I initially had the idea back in 2003 that we should be teaching our kids meditation and mindfulness.
Back then… there was very little in the way of resources that people could find to help them teach kids and teens mindful meditation practices.
How the landscape has changed (thank goodness!)
Today we see meditation and mindfulness being incorporated into many areas of a child’s life. These essential life skills will help them process increasing amounts of stress that we place on their small shoulders (diet, technology, lifestyle). I’m glad that people are waking up to the idea of teaching their kids meditation – in my view it is as important as teaching them to brush their teeth!
It was so good I thought I would include it in my regular blog (see below).
But it got me thinking.
Dr Hanson talks about the importance of him learning meditation skills, especially to help him recover from the difficult times he had growing up – you know the regular growing pains most of us go through and the feeling of not fitting in or being quite good enough.
He talks about how mindfulness has helped fill the ‘hole in his heart’ that these experiences created. Continue reading →
(Guest blog written by one of our Connected Kids Level 1 Students from Denmark…)
Many children with ADHD have difficulty falling asleep at night, and parents of children with ADHD often see that their children rarely seem to be rested when it is time to go to school.
When children go to school or kindergarten feeling tired, it means that their internal battery is not fully charged. They get into conflict more easily, find it harder to stay focused, and their emotions are unstable because of a poor night’s sleep.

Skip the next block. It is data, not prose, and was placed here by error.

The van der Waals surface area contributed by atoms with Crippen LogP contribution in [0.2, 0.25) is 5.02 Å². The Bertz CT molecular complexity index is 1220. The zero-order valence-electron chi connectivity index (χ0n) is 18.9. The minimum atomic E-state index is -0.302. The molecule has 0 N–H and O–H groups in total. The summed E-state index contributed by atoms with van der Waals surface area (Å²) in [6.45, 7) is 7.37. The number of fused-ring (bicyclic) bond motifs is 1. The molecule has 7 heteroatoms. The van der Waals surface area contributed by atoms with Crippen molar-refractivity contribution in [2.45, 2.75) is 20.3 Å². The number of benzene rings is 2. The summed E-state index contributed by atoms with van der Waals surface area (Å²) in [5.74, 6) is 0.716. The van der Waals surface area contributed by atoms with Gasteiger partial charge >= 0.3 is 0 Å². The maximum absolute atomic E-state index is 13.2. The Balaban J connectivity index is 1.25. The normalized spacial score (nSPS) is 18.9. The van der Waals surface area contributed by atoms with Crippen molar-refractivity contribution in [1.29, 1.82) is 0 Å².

Maybe it’s a combination of technology, lifestyle and the way our brains are developing. Reading the book ‘Mind Change‘ has been fascinating as I learn I am a ‘digital immigrant’. That means I have been introduced to blogs, emails and the tech stuff later in my lifetime.
According to the author, Baronness Susan Greenfieldkids are ‘digital natives’ – in other words their brains are introduced to it from the day they are born and it is shaping how their brains develop.
They are one of the most effective ways to teach children mindfulness skills while they meditate.
The idea behind mandalas in Buddhist practices is to create the mandala out of coloured sand while paying attention to thoughts, body, breath and emotions. Then when complete, the mandalas are released to symbolise impermanence and non-attachment.
However we can use paper mandalas just as effectively with young people.
If you find it difficult to get your kids to sit still and meditate in the way you think they should, then you need to change the way you think about meditation. Mandalas can help you do this.